There are certain things that exacerbate fatigue, including a range of lifestyle, occupational and psychological factors.

Lifestyle-related factors
Common lifestyle choices that can cause fatigue include:

  • Lack of sleep – adults need between 7 and 9 hours of sleep per night.
  • Too much sleep – sleeping more than 11 hours per day can lead to excessive daytime sleepiness.
  • Alcohol and drugs – alcohol is a depressant drug that slows the nervous system and disturbs normal sleep patterns. Other drugs, such as cigarettes, stimulate the nervous system and make insomnia more likely.
  • Sleep disturbances – disturbed sleep may occur for a number of reasons, for example, young children who wake in the night, a snoring partner, or an uncomfortable bed.
  • Lack of regular exercise and sedentary behaviour – physical activity is known to improve fitness, health and wellbeing, reduce stress, and boost energy levels. It also helps you sleep. Regular exercise is also an effective treatment for anxiety and depression, however any exercise regime should be supervised by a qualified health practitioner for those with depression or chronic fatigue syndrome.
  • Too much exercise – Those who work hard and regularly exercise hard may be trying to do too much. Your body also needs time to recover.
  • Poor diet – low calorie diets, or extreme diets that reduce intake of a particular macronutrient such as carbohydrates may mean that the body does not have enough fuel. Quick fix ‘pick me ups’, such as chocolate bars or caffeinated drinks, only offer a temporary energy boost that quickly wears off and worsens fatigue in the longer term.

Workplace-related factors
Common workplace issues that can cause fatigue include:

  • Shift work – the human body is designed to sleep during the night. This pattern is set by a small part of the brain known as the circadian clock. A shift worker confuses their circadian clock by working when their body is programmed to be asleep.
  • Workplace stress – can be caused by a wide range of factors including job dissatisfaction, heavy workload, conflicts with bosses or colleagues, bullying, constant change, or threats to job security.

Psychological factors

Studies suggest that at least 50 per cent of fatigue cases are caused by psychological factors. These may include:

  • Depression – this illness is characterised by severe and prolonged feelings of sadness, dejection and hopelessness. People who are depressed commonly experience chronic tiredness.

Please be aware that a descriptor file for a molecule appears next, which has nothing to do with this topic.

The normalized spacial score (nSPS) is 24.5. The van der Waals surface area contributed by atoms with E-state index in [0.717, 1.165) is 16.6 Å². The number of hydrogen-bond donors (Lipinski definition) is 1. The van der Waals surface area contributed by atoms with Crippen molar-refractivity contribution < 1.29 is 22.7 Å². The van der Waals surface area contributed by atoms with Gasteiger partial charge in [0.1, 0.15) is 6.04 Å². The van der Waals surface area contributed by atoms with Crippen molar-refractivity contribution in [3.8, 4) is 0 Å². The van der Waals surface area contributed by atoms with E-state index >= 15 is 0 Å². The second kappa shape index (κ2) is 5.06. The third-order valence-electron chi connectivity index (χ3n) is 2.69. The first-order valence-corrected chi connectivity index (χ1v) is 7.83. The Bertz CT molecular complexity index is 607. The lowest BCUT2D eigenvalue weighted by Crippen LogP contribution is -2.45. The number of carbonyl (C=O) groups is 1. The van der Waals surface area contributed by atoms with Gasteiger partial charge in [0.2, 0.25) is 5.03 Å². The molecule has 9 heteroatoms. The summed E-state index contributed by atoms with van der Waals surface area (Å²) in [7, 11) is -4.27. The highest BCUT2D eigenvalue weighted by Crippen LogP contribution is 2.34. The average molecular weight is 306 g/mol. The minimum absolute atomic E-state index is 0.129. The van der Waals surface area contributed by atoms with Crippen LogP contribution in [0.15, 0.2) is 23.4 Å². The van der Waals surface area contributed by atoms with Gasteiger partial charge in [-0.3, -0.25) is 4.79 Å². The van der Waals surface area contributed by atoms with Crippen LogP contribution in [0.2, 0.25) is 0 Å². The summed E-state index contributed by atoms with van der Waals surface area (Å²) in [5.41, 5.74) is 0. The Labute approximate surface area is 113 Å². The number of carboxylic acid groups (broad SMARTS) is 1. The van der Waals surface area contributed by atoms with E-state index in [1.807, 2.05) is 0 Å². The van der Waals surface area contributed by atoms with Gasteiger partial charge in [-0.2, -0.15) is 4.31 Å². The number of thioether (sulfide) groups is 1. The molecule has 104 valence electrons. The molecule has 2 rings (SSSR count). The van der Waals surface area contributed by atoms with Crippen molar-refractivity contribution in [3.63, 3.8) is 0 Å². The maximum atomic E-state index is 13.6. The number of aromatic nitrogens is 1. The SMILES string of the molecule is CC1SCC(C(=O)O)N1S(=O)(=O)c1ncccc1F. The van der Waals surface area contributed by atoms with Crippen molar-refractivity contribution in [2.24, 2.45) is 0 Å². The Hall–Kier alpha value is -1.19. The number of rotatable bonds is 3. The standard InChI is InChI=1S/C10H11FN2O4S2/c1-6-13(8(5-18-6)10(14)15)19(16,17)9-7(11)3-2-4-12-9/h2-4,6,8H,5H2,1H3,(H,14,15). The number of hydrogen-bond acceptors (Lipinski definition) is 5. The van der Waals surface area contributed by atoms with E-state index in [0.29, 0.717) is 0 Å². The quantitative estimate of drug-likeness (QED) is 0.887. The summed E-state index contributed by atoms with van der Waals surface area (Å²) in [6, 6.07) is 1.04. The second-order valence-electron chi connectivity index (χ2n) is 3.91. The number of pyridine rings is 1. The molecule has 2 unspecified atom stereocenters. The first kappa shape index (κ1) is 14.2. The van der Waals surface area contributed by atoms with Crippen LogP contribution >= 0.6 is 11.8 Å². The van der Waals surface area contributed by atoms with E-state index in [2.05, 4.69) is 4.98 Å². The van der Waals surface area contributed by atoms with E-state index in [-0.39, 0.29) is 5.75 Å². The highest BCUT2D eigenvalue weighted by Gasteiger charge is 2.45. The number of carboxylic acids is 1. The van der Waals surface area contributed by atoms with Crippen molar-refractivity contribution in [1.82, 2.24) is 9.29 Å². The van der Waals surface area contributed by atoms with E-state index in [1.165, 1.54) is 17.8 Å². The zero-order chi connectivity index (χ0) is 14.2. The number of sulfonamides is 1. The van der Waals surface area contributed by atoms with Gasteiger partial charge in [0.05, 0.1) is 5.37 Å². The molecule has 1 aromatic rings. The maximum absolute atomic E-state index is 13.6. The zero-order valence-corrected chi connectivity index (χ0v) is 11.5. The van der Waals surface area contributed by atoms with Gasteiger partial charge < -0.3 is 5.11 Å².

• Anxiety and stress – a person who is chronically anxious or stressed keeps their body in overdrive. The constant flooding of adrenaline exhausts the body, and fatigue sets in.
  • Grief – losing a loved one causes a wide range of emotions including shock, guilt, depression, despair and loneliness.

Always see a medical practitioner or GP to make sure that your fatigue isn’t caused by an underlying medical problem. Your chiropractor can often help by making sure that your muscles, joints and bones are all working together as they should; minor misalignments can cause your body to lock up trying to protect itself. Improving your diet, sleeping patterns and exercise regime will also provide real benefits in the long run.

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Summer Time Sports

Summer Time Sports

Summer time has arrived and with it the added need for us to take extra care of our necks, backs and spines to avoid pain and injury…

If the arrival of sunshine has caused you to pack away your winter jumpers and, instead, pull out your racket, shin pads or helmet for a bout of summer activities, remember to take note of these simple steps to ensure you steer clear of any unwanted pain and discomfort.

RUNNERS can avoid injury by regular stretching of the tendons and wearing good shoes with shock-absorbing features.

RACKET-SPORTS PLAYERS should be wary of playing through the pain of Tennis Elbow. Tennis Elbow is in fact an overuse injury, caused by repetitive movements at the wrist forcing the thumb outwards and the palm upwards. Continuing to play will only exacerbate the problem.

GOLFERS are particularly prone to lower back injuries. Graphite clubs and soft spiked shoes will help absorb the shock which can bring on back injury. Your chiropactor can suggest appropriate warm-ups and exercises, and help you work on an alternative swing.

GARDENERS commonly suffer from aches and pains, but they can avoid lower back trouble by kneeling on one leg rather than bending from the hips, keeping the back hollow whilst digging, and varying tasks throughout the day to avoid repetition injury.

DIY, like gardening, is often far-removed from everyday activities. When the sun is shining many will want to get out in the garden and get on with the long list of DIY jobs that have piled up over the winter months. Enthusiasts often injure their back by inhabitual exertion, so when lifting, take the weight on bent legs, keeping the back straight.